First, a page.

• Distributing nutrients into your spinal discs and soft tissues
  • Reducing inflammation and accelerating your healing process
  • Keeping your muscles, ligaments, and joints healthy

While some people like to exercise in the morning, others prefer to work out in the evening. An initial period of trial and error will help you figure out the best time to exercise. Always remember to start slow and take guidance from a trained professional, if necessary.

The benefits of walking are plentiful, including:  (1)Strengthening your core muscles that keep your body upright, (2) Nourishing your spinal soft tissues with necessary nutrients, (3) Increasing the flexibility of your spine, (4) Improving balance, and (5) Strengthening your bone structure

Often, a doctor’s recommendation will be for you to walk as much as can be tolerated. If you are new to walking, or if you’re dealing with pain, start out with a few short walks each day rather than a single long walk.

If you are ready for a little more movement but do not wish to join a gym, check out our ChiroBurst streaming exercise program.

9. Try pool workouts!

Exercising in a pool reduces the downward stress of gravity as the buoyancy of the water helps to support your spine, thus reducing the risk of injury or pain when you exercise. Also, the viscosity of water provides gentle resistance through friction.  If you don’t want to exercise, simply walk in the pool in waist-deep water to help strengthen your back.  Water therapy programs are usually taught in warm water, and many people find the warmth soothing on their joints.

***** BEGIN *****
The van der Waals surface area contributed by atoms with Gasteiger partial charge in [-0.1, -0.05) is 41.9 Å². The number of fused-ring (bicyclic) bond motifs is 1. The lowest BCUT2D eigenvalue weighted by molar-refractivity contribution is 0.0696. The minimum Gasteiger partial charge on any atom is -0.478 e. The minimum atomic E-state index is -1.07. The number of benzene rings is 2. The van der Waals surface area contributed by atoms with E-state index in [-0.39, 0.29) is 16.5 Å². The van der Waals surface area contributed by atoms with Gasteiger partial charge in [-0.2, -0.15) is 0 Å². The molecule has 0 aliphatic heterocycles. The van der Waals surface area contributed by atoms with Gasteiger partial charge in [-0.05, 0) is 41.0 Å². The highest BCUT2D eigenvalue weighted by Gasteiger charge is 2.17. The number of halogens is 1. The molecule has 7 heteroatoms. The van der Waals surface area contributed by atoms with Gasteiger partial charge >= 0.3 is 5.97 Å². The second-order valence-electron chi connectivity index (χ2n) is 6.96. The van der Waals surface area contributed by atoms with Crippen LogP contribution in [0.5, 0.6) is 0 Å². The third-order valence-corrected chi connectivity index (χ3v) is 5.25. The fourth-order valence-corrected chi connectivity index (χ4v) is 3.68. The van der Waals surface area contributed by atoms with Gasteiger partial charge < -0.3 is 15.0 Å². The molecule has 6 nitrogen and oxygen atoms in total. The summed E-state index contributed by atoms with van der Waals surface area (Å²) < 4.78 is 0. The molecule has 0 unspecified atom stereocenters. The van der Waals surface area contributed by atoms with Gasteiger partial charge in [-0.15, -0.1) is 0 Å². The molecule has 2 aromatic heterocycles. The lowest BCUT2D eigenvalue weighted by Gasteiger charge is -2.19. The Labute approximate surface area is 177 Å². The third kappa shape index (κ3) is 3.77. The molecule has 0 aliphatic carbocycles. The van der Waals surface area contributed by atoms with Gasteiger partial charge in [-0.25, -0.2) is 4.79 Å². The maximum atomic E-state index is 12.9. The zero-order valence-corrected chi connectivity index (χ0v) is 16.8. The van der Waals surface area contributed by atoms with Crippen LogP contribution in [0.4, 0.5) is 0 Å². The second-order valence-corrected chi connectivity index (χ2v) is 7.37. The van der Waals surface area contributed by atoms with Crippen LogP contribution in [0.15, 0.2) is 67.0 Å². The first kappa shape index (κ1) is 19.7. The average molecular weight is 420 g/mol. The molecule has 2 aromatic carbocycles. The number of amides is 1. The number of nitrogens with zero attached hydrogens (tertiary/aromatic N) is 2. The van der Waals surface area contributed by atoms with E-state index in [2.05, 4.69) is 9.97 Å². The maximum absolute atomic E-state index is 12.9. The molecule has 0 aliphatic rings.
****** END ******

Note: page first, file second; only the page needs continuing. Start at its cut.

10.  Get regular chiropractic check-ups!

Most spinal or disc problems are marked by a specific set of symptoms including neck and arm pain or even pain and tingling into the hands, back pain, and leg pain (sciatica), as well as stiffness and tenderness in the spinal muscles or the spine itself.

The preferable course of treatment for spinal problems is more conservative in nature. The earlier the problem can be diagnosed and treatment can begin, the better. Slipped Disc Treatment includes physio-therapies such as ultrasound, electric muscle stimulation, myofascial release, and ice, as well as chiropractic adjustments. There are many different ways to adjust the spine to achieve Herniated Disc Pain Relief and I have found that the Flexion-Distraction Technique and the gentle Thompson Drop Technique is often the best in the acute and most painful stage of recovery. The techniques used will always be customized to your needs.

Movement is also crucial to healing and the sooner the patient gets back on their feet, the better. For most injuries or back problems, those problems are exacerbated when the patient stays in bed or coddles their back instead of walking and moving. It can result in long-term back problems.

Spinal manipulation by a doctor of chiropractic has been proven to be an effective, safe treatment for disc problems and associated pain. In some cases, therapeutic exercise may be added to the treatment and this too has been shown to be very effective.